TALK EARLY, TALK OFTEN TO STOP BULLYING

Carl Robinette

Fri July 25, 2014 10:56am

When you were a kid it was accepted that dealing with bullies in school was just part of growing up, but the reality is that bullying can cause serious long-term side effects, including anxiety and depression, and can negatively impact academic performance and social confidence, said local therapist Jeff Palitz of Eastlake Community Counseling.
Any pattern of behavior that threatens the emotional state of another person — teasing, physical contact and  even social exclusion — can and should be considered bullying.
About 28 percent of U.S. students grades six through 12 experience bullying and about 30 percent of young people admit to bullying others, according StopBullying.org. With huge numbers of children using social media as a primary source of social interaction, cyber bullying has become a major concern, according to Palitz.
“The number one mistake parents make with regard to cyber bullying is underestimating its seriousness,” said Palitz. Social media is very important to the social lives and status of young people and can have tremendous impact on self-esteem, he added.
Parents of bullying victims face a challenge but it boils down to engaging children in conversations about bullying early and often. Like most difficult parenting conversation topics, it is critical to make kids feel comfortable bringing up harassment to their parents. The only way that will happen is if the child has seen and heard their parents talk about it first, according to Palitz.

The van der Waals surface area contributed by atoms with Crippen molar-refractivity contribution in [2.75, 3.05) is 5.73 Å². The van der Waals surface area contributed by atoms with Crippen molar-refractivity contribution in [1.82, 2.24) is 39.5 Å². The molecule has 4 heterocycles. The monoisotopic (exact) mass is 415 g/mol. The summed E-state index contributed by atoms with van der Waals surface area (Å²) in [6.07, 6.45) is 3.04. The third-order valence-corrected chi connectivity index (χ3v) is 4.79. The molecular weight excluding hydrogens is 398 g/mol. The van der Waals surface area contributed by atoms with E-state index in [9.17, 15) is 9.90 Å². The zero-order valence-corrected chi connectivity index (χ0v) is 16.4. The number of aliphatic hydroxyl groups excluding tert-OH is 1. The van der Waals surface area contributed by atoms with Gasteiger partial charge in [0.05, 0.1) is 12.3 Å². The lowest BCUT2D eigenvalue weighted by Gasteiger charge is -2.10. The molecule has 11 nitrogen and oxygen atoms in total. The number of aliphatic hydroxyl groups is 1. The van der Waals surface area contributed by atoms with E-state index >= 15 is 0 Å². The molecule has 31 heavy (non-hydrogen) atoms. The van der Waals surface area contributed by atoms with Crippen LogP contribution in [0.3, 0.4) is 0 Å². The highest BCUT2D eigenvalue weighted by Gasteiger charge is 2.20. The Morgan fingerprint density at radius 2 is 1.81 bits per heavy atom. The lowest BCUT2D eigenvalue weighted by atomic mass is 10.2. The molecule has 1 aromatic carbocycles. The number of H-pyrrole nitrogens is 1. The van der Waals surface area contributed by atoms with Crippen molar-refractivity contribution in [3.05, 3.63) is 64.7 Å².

Parents have to be the kids’ best advocate,” Palitz said. That means supporting the children by notifying teachers and principals of the problem and even taking it to the district level if the problem persists on school grounds.
The old belief that confronting bullies head-on is the best way to deal with them is largely a myth, as bullies often feed off of the reactions they get from their aggressive behavior.
“There is almost no circumstance where I advise a direct confrontation with a bully,” said Palitz. “The hardest thing is often times children who are bullies are being bullied at home.”
Changing that kind of family dynamic is very difficult and, in most cases, is out of the hands of the victims’ parents. Beyond creating an open dialogue on bullying, parents should also be prepared to recognize patterns of behavior change as a symptom of abuse. If an outgoing child becomes reserved, or a reserved child starts acting out, there is a strong chance that child has become the victim of some form of harassment.
“The number one thing is to let your kids know you’re paying attention,” Palitz said. “I think it’s totally reasonable to have passwords and access to what your kids are doing online.”
 “The main way to prevent it is to take an active interest in your kid’s life so that it’s not an unusual occurrence to talk to them about bullying,” Palitz added.